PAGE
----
Read about our CEO’s recent visit to Nepal where he saw first hand the devastation caused by the earthquake in April 2015 but also the hope that Mondo’s projects are bringing to the survivors.
The journey from Kathmandu over the foothills to the Helambu valley offers splendid vistas of the Langtang range. But on this, our first visit since the earthquake, it was not the views that attracted our attention but the swathes of decimated houses that bordered the road. The damage done back in April 2015 was not consistent. In one village, nearly all dwellings were damaged to the point of being inhabitable. And just a mile further on, a second village seemed completely untouched.
Dropping down into Helambu along the appallingly pitted and potholed mountain track, the jeep bucked like a Rodeo horse. Passengers grip hard on the seats in front, with gritted teeth much in evidence. Meeting an upcoming bus, determined to force a passage, was a challenge. With a 500ft drop to the left and a road barely more than a car’s breadth across, such encounters were perilous.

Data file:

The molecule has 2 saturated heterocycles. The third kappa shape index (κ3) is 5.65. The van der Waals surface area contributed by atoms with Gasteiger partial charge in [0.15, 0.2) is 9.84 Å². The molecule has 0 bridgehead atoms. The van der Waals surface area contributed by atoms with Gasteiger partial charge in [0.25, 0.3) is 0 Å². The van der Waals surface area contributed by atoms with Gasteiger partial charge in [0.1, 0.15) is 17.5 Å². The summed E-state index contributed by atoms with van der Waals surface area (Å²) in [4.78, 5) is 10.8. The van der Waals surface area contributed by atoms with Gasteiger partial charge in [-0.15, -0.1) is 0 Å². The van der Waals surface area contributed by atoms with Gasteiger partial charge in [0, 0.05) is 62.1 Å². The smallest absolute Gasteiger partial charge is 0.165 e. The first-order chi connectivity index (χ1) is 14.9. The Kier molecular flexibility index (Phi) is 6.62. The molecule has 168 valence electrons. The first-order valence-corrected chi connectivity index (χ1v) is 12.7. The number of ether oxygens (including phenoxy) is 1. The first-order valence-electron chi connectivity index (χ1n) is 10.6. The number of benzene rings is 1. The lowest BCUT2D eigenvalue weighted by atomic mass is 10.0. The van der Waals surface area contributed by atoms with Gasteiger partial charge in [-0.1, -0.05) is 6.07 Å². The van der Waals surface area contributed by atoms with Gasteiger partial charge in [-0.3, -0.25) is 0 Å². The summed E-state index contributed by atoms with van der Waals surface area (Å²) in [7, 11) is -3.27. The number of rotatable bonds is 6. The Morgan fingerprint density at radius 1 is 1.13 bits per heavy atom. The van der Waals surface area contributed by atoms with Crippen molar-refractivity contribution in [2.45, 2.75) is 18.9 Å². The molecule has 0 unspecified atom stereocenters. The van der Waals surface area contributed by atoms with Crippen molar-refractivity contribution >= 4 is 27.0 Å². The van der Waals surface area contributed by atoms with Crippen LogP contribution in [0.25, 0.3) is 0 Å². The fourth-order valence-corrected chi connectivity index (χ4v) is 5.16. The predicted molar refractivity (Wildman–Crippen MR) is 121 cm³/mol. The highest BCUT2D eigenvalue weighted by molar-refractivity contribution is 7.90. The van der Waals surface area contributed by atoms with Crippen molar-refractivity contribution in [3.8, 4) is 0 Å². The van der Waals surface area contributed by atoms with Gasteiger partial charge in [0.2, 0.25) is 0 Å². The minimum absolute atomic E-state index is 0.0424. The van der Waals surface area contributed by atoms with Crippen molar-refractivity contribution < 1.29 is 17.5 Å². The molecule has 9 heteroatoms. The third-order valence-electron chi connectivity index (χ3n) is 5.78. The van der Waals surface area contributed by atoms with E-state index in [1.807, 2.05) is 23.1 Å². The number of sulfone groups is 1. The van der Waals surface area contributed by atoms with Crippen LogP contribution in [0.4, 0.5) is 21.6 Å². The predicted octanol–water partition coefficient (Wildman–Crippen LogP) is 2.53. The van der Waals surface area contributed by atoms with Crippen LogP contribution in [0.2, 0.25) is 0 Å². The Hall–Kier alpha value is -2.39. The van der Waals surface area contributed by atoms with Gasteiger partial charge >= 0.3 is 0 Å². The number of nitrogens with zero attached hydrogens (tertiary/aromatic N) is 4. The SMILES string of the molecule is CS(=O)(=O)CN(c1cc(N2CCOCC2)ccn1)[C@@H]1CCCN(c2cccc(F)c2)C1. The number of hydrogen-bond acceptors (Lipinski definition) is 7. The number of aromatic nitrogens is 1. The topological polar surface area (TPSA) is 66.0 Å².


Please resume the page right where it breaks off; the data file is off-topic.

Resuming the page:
Down in the Helambu valley, there were many signs of temporary dwellings. Made of plywood and corrugated iron sheets, these dotted the valley, each providing a refuge for an extended family. As we approached Melamchipul, we again encountered the desolation of broken buildings, more like a war zone than the usually tranquil valley. Whole streets were decimated, houses in ruins, stones left piled in disarray. And yet, 50 yards away, a four story office building apparently intact.
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